SUDAN WATCH: Does anybody know what's happened to Sudan Tribune? Sudan says US-led no-fly zone would ‘impede’ aid to Darfur

Wednesday, October 08, 2008

Does anybody know what's happened to Sudan Tribune? Sudan says US-led no-fly zone would ‘impede’ aid to Darfur

For some unknown reason, at the present time (Wednesday 08 October 2008 UK 09:23 GMT) and over the past day or so, news content at the Paris based website Sudan Tribune has disappeared. Today, a Google cache of the site's main page shows news reports only up until Saturday 04 October 2008.

However, thanks to a Google search, I was able to obtain Google's cache of a report published at Sudan Tribune on Monday 06 October 2008, enitled "US-led no-fly zone would ‘impede’ aid to Darfur - Sudan" (copied here below). Right now, I'm finding that some earlier reports published at Sudan Tribune cannot even be viewed via Google's cache and lead to a blank white page with a note in top left corner saying (sic): (Sorry, there is no article at this adress.)


So, this morning, I added a copy of the report at Sudan Watch entry dated Monday 06 October 2008 re Darfur no-fly zone impossible says top EU soldier - Sudan criticizes US VP contenders Palin, Biden over Darfur flight ban.

US-led no-fly zone would ‘impede’ aid to Darfur - Sudan
Sudan Tribune Monday 6 October 2008 04:31.
By Daniel Van Oudenaren

October 5, 2008 (WASHINGTON) – Sudanese foreign ministry spokesman Ali al-Sadig on Sunday responded to U.S. politicians who suggest enforcing a no-fly zone over Darfur, saying it would be impractical, useless, and would restrict humanitarian aid.

Both Senator Joe Biden and Governor Sarah Palin, respectively the Democratic and Republic nominee for vice president of the United States, spoke favorably Thursday of imposing a no-fly zone over Darfur.

The government of Sudan has repeatedly used Antonov aircraft and helicopters to attack rebels and villages in Darfur, according to official experts’ reports to the United Nations Security Council.

This violence has prompted activists to encourage the U.S. president to use military aircraft to enforce a no-fly zone, as the U.S. did in Iraq in the wake of the first Gulf War, where it worked with the United Kingdom and France in an effort to protect Shiite and Kurdish populations that had been targeted after they revolted against Iraqi President Saddam Hussein.

"They know very little about what is going on here," said Sadig, in response to Palin and Biden. "Their statements were meant for local consumption. They had nothing to do with Darfur."

The presidential candidates themselves, Senator Barack Obama and Senator John McCain, have endorsed a no-fly zone over Darfur, in response to identical questionnaires submitted by the Enough Action Fund, the Save Darfur Coalition and the Genocide Intervention Network – all United States activist groups.

McCain said that he would “seek a Security Council resolution endorsing such a mission and work to persuade our allies [in NATO] to join us in its implementation.”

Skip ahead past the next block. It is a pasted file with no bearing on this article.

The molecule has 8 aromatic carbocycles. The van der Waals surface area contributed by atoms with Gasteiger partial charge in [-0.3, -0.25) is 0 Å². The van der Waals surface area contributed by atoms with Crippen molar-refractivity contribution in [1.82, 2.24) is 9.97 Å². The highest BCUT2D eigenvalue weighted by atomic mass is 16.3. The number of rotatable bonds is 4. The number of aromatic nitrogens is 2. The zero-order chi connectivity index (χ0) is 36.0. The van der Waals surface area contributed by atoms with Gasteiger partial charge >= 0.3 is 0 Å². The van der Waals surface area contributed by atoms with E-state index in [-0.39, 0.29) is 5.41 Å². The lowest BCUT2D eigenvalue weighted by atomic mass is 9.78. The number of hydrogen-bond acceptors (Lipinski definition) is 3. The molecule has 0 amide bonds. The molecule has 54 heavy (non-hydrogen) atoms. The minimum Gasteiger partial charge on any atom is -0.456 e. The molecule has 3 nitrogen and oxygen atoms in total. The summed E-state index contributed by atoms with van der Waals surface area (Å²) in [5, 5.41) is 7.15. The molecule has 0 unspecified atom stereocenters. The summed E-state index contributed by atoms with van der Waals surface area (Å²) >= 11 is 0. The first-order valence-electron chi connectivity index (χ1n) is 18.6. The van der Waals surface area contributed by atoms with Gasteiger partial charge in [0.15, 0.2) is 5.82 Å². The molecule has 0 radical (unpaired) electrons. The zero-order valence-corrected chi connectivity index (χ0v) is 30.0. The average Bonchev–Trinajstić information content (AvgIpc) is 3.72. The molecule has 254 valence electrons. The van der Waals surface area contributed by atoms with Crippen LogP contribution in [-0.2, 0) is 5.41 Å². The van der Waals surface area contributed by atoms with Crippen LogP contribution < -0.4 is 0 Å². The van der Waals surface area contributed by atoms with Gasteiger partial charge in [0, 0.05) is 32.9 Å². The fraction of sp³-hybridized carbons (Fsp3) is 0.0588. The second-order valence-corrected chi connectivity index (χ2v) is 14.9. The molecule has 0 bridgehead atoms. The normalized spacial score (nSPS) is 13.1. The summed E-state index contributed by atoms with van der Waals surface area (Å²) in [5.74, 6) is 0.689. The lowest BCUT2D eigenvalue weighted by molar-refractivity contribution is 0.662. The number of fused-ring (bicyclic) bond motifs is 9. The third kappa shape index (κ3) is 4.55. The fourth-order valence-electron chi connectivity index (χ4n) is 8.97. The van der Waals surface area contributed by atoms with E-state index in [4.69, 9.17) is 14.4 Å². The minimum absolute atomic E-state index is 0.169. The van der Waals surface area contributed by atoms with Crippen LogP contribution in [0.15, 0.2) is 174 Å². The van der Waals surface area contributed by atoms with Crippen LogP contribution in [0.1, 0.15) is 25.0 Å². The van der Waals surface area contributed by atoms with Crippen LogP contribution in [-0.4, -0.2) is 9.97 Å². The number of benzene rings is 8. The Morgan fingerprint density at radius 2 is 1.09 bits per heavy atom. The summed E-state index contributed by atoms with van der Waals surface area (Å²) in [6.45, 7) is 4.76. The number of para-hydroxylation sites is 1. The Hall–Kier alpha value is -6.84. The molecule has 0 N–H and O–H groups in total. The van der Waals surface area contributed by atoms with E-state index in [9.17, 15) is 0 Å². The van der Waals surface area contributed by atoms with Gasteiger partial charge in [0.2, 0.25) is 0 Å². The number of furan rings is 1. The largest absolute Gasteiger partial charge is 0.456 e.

Obama said, “I have co-sponsored resolutions calling on the President to work with international partners to enforce a no-fly zone in Darfur. While the U.S. has provided aid and military resources to the African Union mission in Darfur, I believe this is America’s moment to lead the way toward ending this crisis.”

Sadig said an air ban would be ineffective because the Sudanese armed forces were not using aircraft in their ongoing struggle against rebel groups in Darfur. McCain, however, in his response to the activist groups, referred to “recent bombing of civilian targets in Darfur—including a school, water works, and a market.”

He said government planes and helicopters were only being used to fight bandits and protect humanitarian convoys.

"It would be a very short-sighted move. Curbing the actions of the armed forces would impede the flow of humanitarian aid to Darfur and tie the hands of the government in its efforts to prevent attacks on aid convoys," he added.

Likewise, British foreign ministry officials also recently reportedly said they are not pursuing a no-fly zone because it would restrict humanitarian work. They also cited a shortage of planes and referred to the idea as "a major logistical challenge." (ST)
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UPDATE WEDNESDAY 08 OCTOBER 2008 17:11 UK GMT

I've just tried to access Sudan Tribune via Yahoo's search engine listings and it came up with a blank white page saying:

http://www.sudantribune.com/

Internal Server Error

The server encountered an internal error or misconfiguration and was unable to complete your request.

Please contact the server administrator, webmaster@sudantribune.com and inform them of the time the error occurred, and anything you might have done that may have caused the error.

More information about this error may be available in the server error log.
Apache/2.0.59 (Unix) mod_ssl/2.0.59 OpenSSL/0.9.8g Server at www.sudantribune.com Port 80
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